This is me (pictured right) with my good US-friend and travelling companion, Keenan Duke. The day was 21st January 2020 and it was the beginning of our big cycle journey from Cape Town to Cairo, an expedition of over 10,000 km. We set off and within the first hour, Keenan had managed to puncture his rear tyre. Lucky for us, we quickly found the culprit, a sharp nail and in no time we were back on the road. This was the first obstacle of many that we were to face together. It highlighted the importance of having each other's back at a time of need. Our team dynamic was to play a huge part in the days and weeks to come as we established a supportive mind-set from the onset. We knew that if we failed to establish a working, effective relationship, we were going to struggle beyond belief.
Keenan and myself had previously met during our own travels in India a few years earlier, we had spoken and dreamt about one day riding our bikes from the southern tip of the African continent up to the Northern Mediterranean shores. After keeping in touch via the occasional call, we manifested our dream and turned it into a living reality. We reunited in Cape Town only a few days before setting off. Whether we were ready or not, we were committed to spend the next eight months together, through thick and thin, travelling through the varied and dramatic terrain of the vast African continent. This was my first, major cycle tour (it was Keenan’s second) and I had spent many months preparing for it, both mentally and physically.
I saw the journey as being a huge test of my endurance but also a great opportunity to raise funds for a worthy charity. In my search for the right organisation to support, and while I was working in a gold mine in Western Australia, I was drawn to the vision and culture of the team at a small UK charity, Indigo Volunteers. Holly Penalver and her amazing team were hugely excited when I shared my plans with them. From that day, a virtual bond was formed. Along the way, they provided help, support and encouragement to help tell the story on social media platforms. With objections being thrown at us, left, right and centre; from inconsistent access to WiFi to the daily challenge of riding our bicycles for eight to ten hours a day in the blistering African sun, their charity efforts - particularly in refugee camps in Greece - kept me focused and determined. I cannot thank them enough for all they did to support me.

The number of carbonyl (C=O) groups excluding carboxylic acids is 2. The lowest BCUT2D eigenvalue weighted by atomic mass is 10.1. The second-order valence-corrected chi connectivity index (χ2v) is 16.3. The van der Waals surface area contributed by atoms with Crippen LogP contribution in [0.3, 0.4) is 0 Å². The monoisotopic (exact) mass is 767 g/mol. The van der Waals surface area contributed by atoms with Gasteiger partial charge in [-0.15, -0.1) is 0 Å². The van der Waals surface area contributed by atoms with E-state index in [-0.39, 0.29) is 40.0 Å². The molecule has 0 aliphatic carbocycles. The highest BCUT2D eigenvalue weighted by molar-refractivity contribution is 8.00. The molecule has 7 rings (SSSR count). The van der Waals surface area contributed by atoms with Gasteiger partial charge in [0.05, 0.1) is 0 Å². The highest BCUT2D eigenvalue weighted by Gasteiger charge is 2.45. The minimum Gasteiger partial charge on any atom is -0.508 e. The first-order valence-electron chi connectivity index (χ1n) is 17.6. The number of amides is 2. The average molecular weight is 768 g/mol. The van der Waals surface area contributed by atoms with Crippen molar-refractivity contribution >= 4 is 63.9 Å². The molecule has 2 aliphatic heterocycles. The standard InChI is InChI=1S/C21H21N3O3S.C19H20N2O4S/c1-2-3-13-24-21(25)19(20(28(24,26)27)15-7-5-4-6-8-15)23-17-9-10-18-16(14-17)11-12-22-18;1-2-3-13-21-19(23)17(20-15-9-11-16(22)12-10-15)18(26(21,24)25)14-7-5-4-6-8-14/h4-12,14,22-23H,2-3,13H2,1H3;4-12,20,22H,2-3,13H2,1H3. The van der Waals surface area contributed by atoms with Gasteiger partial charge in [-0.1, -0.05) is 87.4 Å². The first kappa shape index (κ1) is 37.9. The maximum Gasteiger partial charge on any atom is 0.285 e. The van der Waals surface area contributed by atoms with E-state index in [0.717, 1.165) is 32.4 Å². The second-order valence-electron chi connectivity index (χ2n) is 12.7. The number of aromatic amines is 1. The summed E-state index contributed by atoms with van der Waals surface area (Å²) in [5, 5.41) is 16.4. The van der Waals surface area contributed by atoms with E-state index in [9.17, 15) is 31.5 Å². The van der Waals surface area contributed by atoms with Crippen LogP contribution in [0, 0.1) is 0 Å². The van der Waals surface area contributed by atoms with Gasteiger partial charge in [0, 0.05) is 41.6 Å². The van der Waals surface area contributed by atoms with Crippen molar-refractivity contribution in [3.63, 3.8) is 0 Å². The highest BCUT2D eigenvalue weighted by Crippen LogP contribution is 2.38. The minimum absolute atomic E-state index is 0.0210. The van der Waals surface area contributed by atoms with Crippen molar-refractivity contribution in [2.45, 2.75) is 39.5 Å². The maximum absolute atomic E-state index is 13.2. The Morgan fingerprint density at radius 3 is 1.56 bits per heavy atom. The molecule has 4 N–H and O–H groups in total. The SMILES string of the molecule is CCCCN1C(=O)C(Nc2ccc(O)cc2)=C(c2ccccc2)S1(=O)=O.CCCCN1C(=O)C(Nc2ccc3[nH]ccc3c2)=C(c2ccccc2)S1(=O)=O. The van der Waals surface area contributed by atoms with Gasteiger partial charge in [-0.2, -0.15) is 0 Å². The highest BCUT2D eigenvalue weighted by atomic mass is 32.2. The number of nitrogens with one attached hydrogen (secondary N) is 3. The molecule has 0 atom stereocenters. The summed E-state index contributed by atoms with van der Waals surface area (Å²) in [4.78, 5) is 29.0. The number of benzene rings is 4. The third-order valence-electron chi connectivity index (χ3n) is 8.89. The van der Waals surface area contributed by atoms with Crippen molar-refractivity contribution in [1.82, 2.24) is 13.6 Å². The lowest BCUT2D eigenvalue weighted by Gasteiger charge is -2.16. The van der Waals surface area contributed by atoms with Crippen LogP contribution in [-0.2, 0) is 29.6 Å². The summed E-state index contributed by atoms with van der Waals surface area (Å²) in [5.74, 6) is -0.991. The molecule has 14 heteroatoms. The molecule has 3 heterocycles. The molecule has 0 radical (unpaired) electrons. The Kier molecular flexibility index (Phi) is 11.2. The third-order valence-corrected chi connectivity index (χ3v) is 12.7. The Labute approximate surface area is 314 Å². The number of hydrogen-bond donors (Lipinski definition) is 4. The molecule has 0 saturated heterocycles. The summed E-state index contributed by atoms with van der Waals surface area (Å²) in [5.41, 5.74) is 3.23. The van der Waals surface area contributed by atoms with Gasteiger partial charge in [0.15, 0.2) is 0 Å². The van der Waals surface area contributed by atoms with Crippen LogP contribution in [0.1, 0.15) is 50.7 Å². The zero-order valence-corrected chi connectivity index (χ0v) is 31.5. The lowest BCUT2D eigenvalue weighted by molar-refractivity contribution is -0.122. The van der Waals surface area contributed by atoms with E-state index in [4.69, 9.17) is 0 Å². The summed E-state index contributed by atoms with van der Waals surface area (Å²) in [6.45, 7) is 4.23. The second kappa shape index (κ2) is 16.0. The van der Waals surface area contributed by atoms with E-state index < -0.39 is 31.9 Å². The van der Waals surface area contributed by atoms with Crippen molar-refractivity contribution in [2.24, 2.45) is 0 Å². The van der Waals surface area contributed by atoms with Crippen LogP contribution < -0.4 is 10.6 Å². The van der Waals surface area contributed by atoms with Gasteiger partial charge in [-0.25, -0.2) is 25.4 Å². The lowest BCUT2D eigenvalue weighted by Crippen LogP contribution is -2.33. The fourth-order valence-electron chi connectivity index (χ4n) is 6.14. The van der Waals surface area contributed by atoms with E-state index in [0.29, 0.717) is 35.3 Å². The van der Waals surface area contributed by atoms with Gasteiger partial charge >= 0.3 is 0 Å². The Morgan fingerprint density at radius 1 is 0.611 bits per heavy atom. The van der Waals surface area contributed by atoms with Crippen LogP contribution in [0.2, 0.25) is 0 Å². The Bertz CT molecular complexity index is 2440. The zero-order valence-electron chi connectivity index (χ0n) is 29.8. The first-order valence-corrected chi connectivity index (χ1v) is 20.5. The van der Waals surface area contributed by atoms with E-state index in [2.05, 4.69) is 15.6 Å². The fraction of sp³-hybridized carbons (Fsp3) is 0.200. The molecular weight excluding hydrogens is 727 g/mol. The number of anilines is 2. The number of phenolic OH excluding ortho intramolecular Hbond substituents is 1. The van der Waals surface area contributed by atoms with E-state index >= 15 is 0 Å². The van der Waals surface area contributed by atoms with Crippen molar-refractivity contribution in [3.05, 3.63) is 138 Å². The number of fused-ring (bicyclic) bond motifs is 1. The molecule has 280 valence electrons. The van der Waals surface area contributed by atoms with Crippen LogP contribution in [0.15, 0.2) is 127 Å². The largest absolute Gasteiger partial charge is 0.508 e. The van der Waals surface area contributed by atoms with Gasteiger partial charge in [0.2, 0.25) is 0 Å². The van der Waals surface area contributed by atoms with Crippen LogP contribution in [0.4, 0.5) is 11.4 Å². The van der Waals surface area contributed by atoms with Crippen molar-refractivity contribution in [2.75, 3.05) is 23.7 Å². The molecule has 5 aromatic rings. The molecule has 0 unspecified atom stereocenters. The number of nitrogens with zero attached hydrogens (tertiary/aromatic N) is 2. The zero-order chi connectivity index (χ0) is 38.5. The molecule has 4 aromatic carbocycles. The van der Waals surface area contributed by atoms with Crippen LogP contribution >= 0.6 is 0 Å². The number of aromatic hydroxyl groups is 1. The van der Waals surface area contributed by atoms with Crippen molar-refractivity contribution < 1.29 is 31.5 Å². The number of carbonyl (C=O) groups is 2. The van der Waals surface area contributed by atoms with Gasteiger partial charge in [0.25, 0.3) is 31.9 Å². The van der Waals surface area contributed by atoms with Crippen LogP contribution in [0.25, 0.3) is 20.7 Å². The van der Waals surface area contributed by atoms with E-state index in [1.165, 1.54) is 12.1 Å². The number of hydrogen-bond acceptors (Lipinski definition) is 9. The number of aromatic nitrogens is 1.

To give you some insight on our outlook over the first two gruelling months on the road, we travelled through the magnificent Western Cape, the rolling deserts of Namibia and the remote tribe land of Etosha before travelling along the Caprivi strip, crossing the Okavango River, to Victoria Falls on the border with Zambia and Zimbabwe. We had completed 2,500 Kms, encountered much varied wildlife, having to occasionally plead for water after we had run short in blazing 42C afternoon heat and, of course, steering clear of some ‘crazy’ African truck drivers who almost knocked us over most days! But each day, we packed our camping gear, dragged ourselves back onto our bikes and tried not to let the scale of the endeavour cloud our positive mindset. It truly was an opportunity of a lifetime and all for a great cause.
By mid March, the news was beginning to reach us that the COVID-19 virus was going to affect our plans. A global pandemic had gotten in the way of our journey, something neither of us could have foreseen. We were bitterly disappointed to learn that borders were closing, travel was being restricted and visiting Europeans on bikes were not being made welcome. There was no choice but to cut the trip short. It was totally out of our control. In a matter of days, Keenan and I had gone from being two intrepid explorers, bound by the adventure, to the clean comforts of our homes. The warm welcome from my family, and from the Team at Indigo, when I arrived home in the UK was much appreciated but I was still disheartened.
‘till next time
Whilst the trip has been put on hold for now, I hope one day to return and complete the journey through Zambia, Malawi, Tanzania, Kenya, Ethiopia, Sudan and Egypt. It might have to be completed in stages - I have a career to think about - but I have made it a lifetime goal to finish the journey! Lastly, I am delighted to say that we managed to raise a fantastic £2,700 to support the ongoing work of Indigo Volunteers. As of now, I am self isolating with my amazing family in the UK trying to figure out a way to continue the campaign to reach my target of £10,000.
‘till next time,